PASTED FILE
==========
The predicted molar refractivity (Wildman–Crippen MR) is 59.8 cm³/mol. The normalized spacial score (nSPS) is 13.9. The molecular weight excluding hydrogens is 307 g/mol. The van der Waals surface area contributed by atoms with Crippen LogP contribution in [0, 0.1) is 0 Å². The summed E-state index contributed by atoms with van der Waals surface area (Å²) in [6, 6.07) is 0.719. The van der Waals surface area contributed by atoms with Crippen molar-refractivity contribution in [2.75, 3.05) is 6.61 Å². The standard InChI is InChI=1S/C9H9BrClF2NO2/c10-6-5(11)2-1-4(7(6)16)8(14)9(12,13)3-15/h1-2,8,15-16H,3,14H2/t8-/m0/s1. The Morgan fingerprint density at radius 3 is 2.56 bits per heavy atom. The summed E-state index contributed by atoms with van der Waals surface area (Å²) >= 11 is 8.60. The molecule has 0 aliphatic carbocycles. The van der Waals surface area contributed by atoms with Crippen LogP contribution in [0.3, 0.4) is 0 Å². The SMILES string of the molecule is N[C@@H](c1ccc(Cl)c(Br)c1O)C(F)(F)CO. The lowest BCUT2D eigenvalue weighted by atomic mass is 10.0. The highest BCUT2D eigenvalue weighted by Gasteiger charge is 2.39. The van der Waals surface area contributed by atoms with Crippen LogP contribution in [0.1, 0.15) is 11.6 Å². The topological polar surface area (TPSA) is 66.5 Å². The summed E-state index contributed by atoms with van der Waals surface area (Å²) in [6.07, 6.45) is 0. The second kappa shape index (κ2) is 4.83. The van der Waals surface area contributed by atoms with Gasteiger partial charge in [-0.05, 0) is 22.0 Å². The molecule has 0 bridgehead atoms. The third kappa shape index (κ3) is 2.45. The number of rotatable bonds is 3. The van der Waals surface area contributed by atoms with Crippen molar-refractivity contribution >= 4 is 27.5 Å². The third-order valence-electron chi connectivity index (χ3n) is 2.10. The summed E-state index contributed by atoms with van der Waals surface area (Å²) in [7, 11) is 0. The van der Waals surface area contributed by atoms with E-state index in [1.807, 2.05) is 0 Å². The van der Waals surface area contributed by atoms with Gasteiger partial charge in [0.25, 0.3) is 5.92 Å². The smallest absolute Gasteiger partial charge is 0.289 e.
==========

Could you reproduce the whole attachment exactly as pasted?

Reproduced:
The predicted molar refractivity (Wildman–Crippen MR) is 59.8 cm³/mol. The normalized spacial score (nSPS) is 13.9. The molecular weight excluding hydrogens is 307 g/mol. The van der Waals surface area contributed by atoms with Crippen LogP contribution in [0, 0.1) is 0 Å². The summed E-state index contributed by atoms with van der Waals surface area (Å²) in [6, 6.07) is 0.719. The van der Waals surface area contributed by atoms with Crippen molar-refractivity contribution in [2.75, 3.05) is 6.61 Å². The standard InChI is InChI=1S/C9H9BrClF2NO2/c10-6-5(11)2-1-4(7(6)16)8(14)9(12,13)3-15/h1-2,8,15-16H,3,14H2/t8-/m0/s1. The Morgan fingerprint density at radius 3 is 2.56 bits per heavy atom. The summed E-state index contributed by atoms with van der Waals surface area (Å²) >= 11 is 8.60. The molecule has 0 aliphatic carbocycles. The van der Waals surface area contributed by atoms with Crippen LogP contribution in [0.3, 0.4) is 0 Å². The SMILES string of the molecule is N[C@@H](c1ccc(Cl)c(Br)c1O)C(F)(F)CO. The lowest BCUT2D eigenvalue weighted by atomic mass is 10.0. The highest BCUT2D eigenvalue weighted by Gasteiger charge is 2.39. The van der Waals surface area contributed by atoms with Crippen LogP contribution in [0.1, 0.15) is 11.6 Å². The topological polar surface area (TPSA) is 66.5 Å². The summed E-state index contributed by atoms with van der Waals surface area (Å²) in [6.07, 6.45) is 0. The second kappa shape index (κ2) is 4.83. The van der Waals surface area contributed by atoms with Gasteiger partial charge in [-0.05, 0) is 22.0 Å². The molecule has 0 bridgehead atoms. The third kappa shape index (κ3) is 2.45. The number of rotatable bonds is 3. The van der Waals surface area contributed by atoms with Crippen molar-refractivity contribution >= 4 is 27.5 Å². The third-order valence-electron chi connectivity index (χ3n) is 2.10. The summed E-state index contributed by atoms with van der Waals surface area (Å²) in [7, 11) is 0. The van der Waals surface area contributed by atoms with E-state index in [1.807, 2.05) is 0 Å². The van der Waals surface area contributed by atoms with Gasteiger partial charge in [0.25, 0.3) is 5.92 Å². The smallest absolute Gasteiger partial charge is 0.289 e.